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Discussion Starter · #1 · (Edited)
Going through my misc. bin in the bike garage, I stumbled across an article from a few years ago, "Optimizing Your Tire Pressure for Your Weight," by Jan Heine (http://www.vintagebicyclepress.com/images/TireDrop.pdf). Applying the 60/40 rear/front wheel weight distribution assumption for a road bike, and adding 20 lbs bike weight to my 230 lbs, I calculated that I need over 140 lbs. pressure in my rear wheel to achieve the near-ideal 15% deflection recommended in the article (which contains a convenient chart).

Now I never have run my tires that high, and only recently (this year) switched to religiously using 25c tires on the rear wheel. I also vaguely remember thinking that the chart in the article seemed to "overdo" the rear/front variable in recommended tire pressure that I have gleaned over the years from personal experience and browsing forums like this one. But hey, maybe I'm wrong . . . .

I'm running almost new Vredestein Fortezza Tricomps in 25c (great tire), with a maximum pressure rating of 160 psi. (11 bar). So I figured 'dI give 140 lbs a try. Pumped up the rear tire and took the bike for a spin around the block for a test. A few houses down from the end of my circuit, KABLAAM! The rear tire blew dramatically, and dislodged a section of the rear tire bead from my Easton Orion II (fantastic wheel; wish they still made it....).

Question: Could the Vittoria Ultralight tube have been the culprit? The sizing on these is 18c-23c, so I was stretching it a bit to use them in 25c tires (though I've done it successfully for years at lower pressures). This is one of my two favorite tubes, the other being the Micheline AirComp Ultralight A1. While "ultralights," they are quality tubes that have peformed better for me over the years than cheaper, heavier non-ultrights (e.g., Peformance Bike stock tubes). And, importantly, they have smooth valve bodies, so they don't tear up the rubber sealing grommet in my Blackburn AirTower 4 pump, and do not require a herculean struggle to remove the nozzle after inflation.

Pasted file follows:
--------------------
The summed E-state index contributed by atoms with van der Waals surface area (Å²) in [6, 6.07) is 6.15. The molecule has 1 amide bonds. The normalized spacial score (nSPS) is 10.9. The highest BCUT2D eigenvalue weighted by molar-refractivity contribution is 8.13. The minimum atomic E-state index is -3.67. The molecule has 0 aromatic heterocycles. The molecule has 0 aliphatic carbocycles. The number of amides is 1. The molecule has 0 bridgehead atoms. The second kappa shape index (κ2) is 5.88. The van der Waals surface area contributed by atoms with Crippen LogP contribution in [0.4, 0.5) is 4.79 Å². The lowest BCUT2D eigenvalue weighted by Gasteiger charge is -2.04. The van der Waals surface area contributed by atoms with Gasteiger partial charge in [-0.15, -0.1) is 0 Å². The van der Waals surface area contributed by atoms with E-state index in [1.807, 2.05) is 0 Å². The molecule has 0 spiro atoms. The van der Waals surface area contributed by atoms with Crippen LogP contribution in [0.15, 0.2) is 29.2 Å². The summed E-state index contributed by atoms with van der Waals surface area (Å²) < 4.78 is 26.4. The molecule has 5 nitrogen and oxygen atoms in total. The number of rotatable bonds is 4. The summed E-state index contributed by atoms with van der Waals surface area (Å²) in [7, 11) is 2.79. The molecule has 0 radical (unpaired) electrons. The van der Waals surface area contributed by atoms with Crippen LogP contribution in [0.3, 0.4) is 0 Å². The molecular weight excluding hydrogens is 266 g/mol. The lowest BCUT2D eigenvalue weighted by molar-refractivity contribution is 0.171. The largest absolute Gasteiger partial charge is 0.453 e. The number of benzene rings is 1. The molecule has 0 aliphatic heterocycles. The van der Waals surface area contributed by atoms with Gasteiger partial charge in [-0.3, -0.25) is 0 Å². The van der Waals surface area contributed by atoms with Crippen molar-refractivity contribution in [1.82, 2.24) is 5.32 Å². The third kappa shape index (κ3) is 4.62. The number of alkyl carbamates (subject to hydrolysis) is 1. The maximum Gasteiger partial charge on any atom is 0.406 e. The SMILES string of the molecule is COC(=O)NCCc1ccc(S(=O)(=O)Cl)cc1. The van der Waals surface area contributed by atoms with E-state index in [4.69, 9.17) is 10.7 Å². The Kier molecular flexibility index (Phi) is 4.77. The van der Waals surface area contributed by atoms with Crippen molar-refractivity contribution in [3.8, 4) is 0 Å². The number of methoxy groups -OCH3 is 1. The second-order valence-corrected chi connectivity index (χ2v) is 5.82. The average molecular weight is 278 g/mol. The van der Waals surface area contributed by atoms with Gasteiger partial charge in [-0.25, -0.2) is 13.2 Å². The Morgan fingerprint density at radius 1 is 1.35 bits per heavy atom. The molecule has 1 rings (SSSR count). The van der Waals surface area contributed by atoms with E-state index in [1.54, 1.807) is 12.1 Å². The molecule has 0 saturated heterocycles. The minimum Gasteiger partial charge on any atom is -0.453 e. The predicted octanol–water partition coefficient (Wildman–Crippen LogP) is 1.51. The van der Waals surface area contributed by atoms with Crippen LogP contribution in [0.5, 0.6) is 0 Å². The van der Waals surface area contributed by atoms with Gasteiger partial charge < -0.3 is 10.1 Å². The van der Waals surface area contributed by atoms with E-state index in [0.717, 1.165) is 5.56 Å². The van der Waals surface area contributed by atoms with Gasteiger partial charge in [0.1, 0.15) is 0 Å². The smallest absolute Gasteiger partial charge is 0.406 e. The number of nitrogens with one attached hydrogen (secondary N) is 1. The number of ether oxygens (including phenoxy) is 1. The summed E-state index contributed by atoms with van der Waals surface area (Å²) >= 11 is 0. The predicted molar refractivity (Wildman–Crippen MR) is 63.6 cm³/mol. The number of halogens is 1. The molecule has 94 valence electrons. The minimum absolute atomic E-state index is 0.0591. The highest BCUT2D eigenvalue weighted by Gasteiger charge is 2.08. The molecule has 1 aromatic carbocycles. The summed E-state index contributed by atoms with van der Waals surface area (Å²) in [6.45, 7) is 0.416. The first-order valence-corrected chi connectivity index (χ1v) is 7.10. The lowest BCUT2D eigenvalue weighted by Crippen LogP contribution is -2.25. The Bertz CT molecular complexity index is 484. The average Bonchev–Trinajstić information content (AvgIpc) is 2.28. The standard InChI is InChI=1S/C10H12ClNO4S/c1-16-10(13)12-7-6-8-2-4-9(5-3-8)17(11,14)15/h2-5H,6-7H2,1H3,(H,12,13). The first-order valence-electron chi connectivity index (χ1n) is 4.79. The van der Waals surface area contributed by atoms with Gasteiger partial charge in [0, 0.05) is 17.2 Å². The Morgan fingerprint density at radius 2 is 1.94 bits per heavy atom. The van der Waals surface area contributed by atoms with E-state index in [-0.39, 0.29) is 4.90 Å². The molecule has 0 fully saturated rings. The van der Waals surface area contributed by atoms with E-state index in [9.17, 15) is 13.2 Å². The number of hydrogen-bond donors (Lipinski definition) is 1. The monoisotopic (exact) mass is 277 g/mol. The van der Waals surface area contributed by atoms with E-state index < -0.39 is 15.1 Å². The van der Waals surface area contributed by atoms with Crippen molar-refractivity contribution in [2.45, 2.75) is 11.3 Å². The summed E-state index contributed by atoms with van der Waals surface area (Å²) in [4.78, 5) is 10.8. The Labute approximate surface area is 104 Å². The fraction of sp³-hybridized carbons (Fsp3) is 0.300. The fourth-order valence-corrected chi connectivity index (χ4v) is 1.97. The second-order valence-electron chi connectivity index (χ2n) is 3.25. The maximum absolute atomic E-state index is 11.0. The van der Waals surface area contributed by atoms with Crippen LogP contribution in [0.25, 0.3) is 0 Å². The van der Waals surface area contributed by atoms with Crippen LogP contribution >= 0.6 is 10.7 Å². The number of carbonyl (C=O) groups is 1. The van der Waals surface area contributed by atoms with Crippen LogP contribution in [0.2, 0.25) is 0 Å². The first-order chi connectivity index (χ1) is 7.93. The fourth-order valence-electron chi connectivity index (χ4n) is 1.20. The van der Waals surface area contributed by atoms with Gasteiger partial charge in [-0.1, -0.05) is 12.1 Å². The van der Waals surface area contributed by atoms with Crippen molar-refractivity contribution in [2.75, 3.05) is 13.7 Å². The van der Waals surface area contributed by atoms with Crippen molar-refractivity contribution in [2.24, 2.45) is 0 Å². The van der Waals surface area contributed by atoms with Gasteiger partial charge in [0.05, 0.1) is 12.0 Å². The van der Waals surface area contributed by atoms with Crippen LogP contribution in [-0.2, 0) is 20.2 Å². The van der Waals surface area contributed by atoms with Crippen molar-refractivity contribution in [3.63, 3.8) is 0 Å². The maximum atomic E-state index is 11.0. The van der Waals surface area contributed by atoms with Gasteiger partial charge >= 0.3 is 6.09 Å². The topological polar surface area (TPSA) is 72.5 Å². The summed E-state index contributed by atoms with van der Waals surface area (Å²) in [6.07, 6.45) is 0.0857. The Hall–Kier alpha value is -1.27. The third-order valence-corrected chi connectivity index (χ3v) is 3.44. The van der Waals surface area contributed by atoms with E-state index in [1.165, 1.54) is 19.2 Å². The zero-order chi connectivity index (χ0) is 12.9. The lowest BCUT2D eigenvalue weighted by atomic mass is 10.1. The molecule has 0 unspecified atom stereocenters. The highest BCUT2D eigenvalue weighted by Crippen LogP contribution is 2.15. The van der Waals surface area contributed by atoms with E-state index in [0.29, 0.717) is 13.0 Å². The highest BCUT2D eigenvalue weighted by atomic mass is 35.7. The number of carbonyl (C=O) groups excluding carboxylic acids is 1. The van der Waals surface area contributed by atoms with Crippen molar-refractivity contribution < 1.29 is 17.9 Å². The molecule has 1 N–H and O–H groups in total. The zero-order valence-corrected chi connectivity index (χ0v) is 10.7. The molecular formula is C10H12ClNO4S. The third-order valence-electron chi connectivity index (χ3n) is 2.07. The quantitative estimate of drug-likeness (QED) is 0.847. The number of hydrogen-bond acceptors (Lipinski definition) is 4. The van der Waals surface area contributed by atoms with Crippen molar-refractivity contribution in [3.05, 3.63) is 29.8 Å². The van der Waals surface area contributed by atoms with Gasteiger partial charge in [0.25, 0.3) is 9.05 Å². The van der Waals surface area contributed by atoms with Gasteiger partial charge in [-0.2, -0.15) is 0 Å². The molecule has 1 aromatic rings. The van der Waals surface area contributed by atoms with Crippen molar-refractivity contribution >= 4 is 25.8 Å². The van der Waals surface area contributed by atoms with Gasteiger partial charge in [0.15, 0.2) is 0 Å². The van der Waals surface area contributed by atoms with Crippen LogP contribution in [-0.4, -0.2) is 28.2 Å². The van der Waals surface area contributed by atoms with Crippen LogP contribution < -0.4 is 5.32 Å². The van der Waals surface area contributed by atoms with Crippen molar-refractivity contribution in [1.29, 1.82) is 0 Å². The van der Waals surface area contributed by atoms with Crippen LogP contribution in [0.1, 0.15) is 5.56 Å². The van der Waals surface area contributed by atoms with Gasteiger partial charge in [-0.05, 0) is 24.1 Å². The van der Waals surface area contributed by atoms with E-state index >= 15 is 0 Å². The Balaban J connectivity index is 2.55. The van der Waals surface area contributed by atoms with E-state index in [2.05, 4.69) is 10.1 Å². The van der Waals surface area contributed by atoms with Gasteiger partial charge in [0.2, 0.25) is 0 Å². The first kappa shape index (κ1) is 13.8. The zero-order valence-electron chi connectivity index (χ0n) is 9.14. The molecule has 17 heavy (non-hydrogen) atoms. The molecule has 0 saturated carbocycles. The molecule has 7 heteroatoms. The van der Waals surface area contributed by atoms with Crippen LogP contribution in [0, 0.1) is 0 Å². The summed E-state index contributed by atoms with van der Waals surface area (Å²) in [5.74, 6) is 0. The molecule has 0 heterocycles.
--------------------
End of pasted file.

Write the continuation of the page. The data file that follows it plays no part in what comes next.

I doubt it was the tube, but now I'm nervous. Flats, in my experience, are almost always a result of (i) poor tire quality; (ii) underinflation; (iii) road hazard; or (iv) poor rim strip. The rim strip on this wheel is my favorite in the world: Continental high pressure rimstrips (rated to 200lbs psi). None of these factors apply here.

It could be that I was sloppy the last time I installed the tire, and that the bead was not properly seated. I'm generally pretty careful about this, however. I replaced the tube with a Maxxis I had laying around that says its sized up to 25C, carefully inflated the tire initially to 20 lbs psi, worked my way around the tire on both sides, bending the tire back and forth perpendicular to the rim sidewall to seat the bead properly, visually checked to see that no section of the bead/sidewall was higher off the rim than the rest, and proceeded to re-inflate to 140 lbs. It is holding for now (ride around the block).

It is possible that 140 lbs exceeds the maximum tire pressure rating of the Easton Orion II rims. I cannot find reliable information about any such maximum, and will try to contact Easton (not holding my breath for a reliable answer from them, either.). The Vittoria tubes have no maximum pressure recommendation.

So the real question remains: Can the blowout be the result of a (slightly) undersized, "ultralight" tube, or not? I don't want to switch tubes if thats not the problem. If it is the problem, then at least there is a certain amount of peace of mind knowing that. . . .
 

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It could be that I was sloppy the last time I installed the tire, and that the bead was not properly seated.
I think you have it there. A dramatic blowout can only happen if part of the tube somehow escapes the confinement of the tire, either through a gash in the tire casing, or out the side where the bead dislodges. The tire being partly off the rim is a clue, too. Most likely that happened before the blowout, and in fact caused the blowout.

Have you been using these tires on these rims for a while? Some matches have a looser fit, and are hard to get seated adequately.
 

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Discussion Starter · #3 ·
yes

I bought 3 Fortezza Tricomps, used the first one on the rear wheel for months without incident (albeit at lower pressure, circa 120 lbs psi), and replaced it (worn out) a couple of weeks ago with a new one, that has run w/o incident for several hundred miles at the lower pressure.

The tires fit snuggly--not too loose, not absurdly tight.
 

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Discussion Starter · #4 ·
... More info:

Easton wheels customer service (she did not sound like she had any real clue, however) said that their wheels have a 125 psi maximum recommended tire pressure rating. This is disappointing, and a bit dubious. The operator admitted that she had no information on Orion II's, and was giving me information on their current lineup. Even that seems dubious, though.

I've seen Easton press releases re. their carbon wheels that say 135 maximum psi. So their aluminum rims are less?

I don't understand why a modern aluminum clincher would not handle at least 145 lbs psi.

I saw a random post from a couple of years ago where somebody reported that Easton rep told him that Orion II's have maximum recommended pressure of 130 psi. This is not posted on there web site, however (nor is the 125 lbs).

Looks like my options are: (i) to run at higher psi and risk blowout; (ii) run at lower psi and risk sub-optimal handling/rolling resistance; or (iii) switch to different rims (Campy?).